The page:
How the forces of nature and luck led to the discovery of the 163 million year old “fish lizard” in Utah
Alan Dailey from Hooper, pictured with the sandstone block with the ichthyosaur fin, vertebrae and ribs, just before a team collected the fossil from Flaming Gorge on September 8th. Dailey found the fossil while boating in May. (Utah State Parks)
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VERNAL – Alan Dailey was out on the boat at Flaming Gorge Reservoir in May when he came across something strange.
When the Hooper man stopped near the shore and looked at the rocks in front of him, he noticed bones in a 400-pound block of sandstone sticking barely out of the water about 15 to 25 meters from the shore.
“It was basically up on the beach, so if the reservoir was full, this thing would have been right on the water’s edge,” said John Foster, curator at the Utah Field House of Natural History in Vernal.
Dailey took photos of the rock and quickly thought of sending it and his GPS coordinates to James Kirkland, the state paleontologist for the Utah Geological Survey. This information was passed on to the Utah Field House of Natural History at Vernal, which eventually traveled to the site to find out what caught Dailey’s attention.
There, according to Foster, the crews found a fossil with a front forefin, 19 movable vertebrae and 10 ribs. Utah paleontologists checked the specimen and found that it matched a unique prehistoric creature known as the ichthyosaur, a name that means “fish lizard”. The animal was essentially a fish and lizard combination that existed in the late Jurassic about 163.5 to 145.5 million years ago.
“The ichthyosaurs looked more or less like a reptilian dolphin,” said Foster. “They had the same short torpedo-shaped body, dorsal fins, pectoral and pelvic ends, a long snout with conical teeth for fish-eating. The main difference was that their tail was more vertical than flat like a dolphin, and that just has to be with the different one How mammals move compared to reptiles. “
An artist’s impression of what an ichthyosaur looked like. An icthyosaur fossil found in the Flaming Gorge in May is believed to be around 163 million years old. (Photo: Utah State Parks)
The ichthyosaur discovered in the Flaming Gorge is believed to be around 163 million years old. State crews recovered the fossil on September 8, and it is currently being prepared in a laboratory in eastern Utah.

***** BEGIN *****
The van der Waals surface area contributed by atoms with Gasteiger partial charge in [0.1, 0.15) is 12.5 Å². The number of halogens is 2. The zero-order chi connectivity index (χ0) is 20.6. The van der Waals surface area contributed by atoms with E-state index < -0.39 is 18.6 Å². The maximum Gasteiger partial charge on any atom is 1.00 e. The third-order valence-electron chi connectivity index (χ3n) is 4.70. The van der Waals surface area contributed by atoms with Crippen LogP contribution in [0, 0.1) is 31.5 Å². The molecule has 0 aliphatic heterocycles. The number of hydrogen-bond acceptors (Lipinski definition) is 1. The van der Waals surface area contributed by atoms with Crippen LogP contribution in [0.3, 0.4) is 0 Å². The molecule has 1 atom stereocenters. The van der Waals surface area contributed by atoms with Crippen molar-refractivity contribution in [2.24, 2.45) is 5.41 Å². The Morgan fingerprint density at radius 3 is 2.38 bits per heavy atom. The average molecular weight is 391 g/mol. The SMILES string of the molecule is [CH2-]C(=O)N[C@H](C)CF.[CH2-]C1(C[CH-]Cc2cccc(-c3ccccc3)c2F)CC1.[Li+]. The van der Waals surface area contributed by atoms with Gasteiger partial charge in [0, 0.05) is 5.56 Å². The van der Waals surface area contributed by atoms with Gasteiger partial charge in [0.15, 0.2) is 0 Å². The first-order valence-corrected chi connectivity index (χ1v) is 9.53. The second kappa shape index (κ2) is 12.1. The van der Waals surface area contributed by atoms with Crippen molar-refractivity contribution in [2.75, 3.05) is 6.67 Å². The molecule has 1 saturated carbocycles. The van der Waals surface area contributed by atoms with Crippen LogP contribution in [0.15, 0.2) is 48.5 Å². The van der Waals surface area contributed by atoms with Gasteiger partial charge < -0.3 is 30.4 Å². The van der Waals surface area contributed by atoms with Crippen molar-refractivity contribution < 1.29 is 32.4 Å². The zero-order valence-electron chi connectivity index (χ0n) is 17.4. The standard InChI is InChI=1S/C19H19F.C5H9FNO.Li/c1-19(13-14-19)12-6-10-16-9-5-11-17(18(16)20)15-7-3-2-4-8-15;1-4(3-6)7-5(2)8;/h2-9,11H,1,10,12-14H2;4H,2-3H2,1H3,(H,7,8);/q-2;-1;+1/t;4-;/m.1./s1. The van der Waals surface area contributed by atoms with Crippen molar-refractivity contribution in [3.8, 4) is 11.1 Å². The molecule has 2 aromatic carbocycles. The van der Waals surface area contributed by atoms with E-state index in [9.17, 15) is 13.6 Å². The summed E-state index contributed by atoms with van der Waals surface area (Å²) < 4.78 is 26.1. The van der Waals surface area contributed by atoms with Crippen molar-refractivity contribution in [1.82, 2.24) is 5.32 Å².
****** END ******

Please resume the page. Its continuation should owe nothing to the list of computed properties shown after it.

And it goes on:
A lucky find
The fossil find was the result of two forces of nature – with a pinch of luck. As a result of the Utah drought, the Flaming Gorge was not 100% occupied when it was found. If the reservoir was completely full, Dailey might never have come across the fossil when he did.
But unlike other drought-related reservoir discoveries, erosion was the main reason behind the discovery. Experts believe the 400-pound block of sandstone fell a short distance away from vertically lying rocks above the water in the area where it was discovered.
“As that sandstone weathered, this block essentially fell onto the beach from an essentially vertical position,” said Foster, adding that it had likely only been visible for a short time when Dailey spotted it.
You couldn’t have seen the fossils if they landed the other way … Landing the (fossil) side up was definitely a good thing.
–John Foster, Utah Field House of Natural History
How it ended up in the water was a stroke of luck that made Dailey’s discovery possible. When it fell, the rock landed with the fossil on the outside. It made it possible for a boat driver to come over and see it.
“You couldn’t have seen the fossils if they had landed the other way,” said Foster. “It’s such a big block that no one could turn this thing over and see that there could be an ichthyosaur fin and vertebrae on the other side. Landing (fossil) on top was definitely a good thing. “
Crews unload the ichthyosaur block found in the Flaming Gorge in the Lucerne Valley Marina near Manila, Daggett County on September 8, 2021. (Photo: Utah State Parks)
Transportation to the Utah Field House of Natural History took a little work. A crew of about a dozen workers – paleontologists, U.S. Forest Service personnel, Utah Field House of Natural History volunteers, and Dailey – were finally able to wrestle the 400-pound block of sandstone out of the water and back to the bank, where a forklift was used to unload the rocks from a boat onto a truck.
How you can see the fossil
A team from the Utah Field House of Natural History is currently preparing the fossil so that it will eventually be displayed at the Vernal Museum. Visitors can see it being prepared in the facility’s laboratory while a team prepares it for an exhibition, according to the museum.
While eastern Utah is known for dinosaur finds, the ichthyosaur fossil joins a 152 million year old log, as the most recent fossil finds in the region were brought to the Utah Field House of Natural History. Both finds are older than most of the dinosaur bones paleontologists have unearthed.
Foster said the two most recent discoveries will help them better understand the entire environment that existed in the age of the dinosaurs.
“The ichthyosaur reminds us that there were sea lanes in the same region (as did dinosaurs) and the ichthyosaur – although a few million years older than the dinosaurs in Dinosaur National Monument – somehow shows that these marine reptiles existed at the same time like the dinosaurs, “he said.” They have taken on these ecological roles that are very similar to what mammals now play. “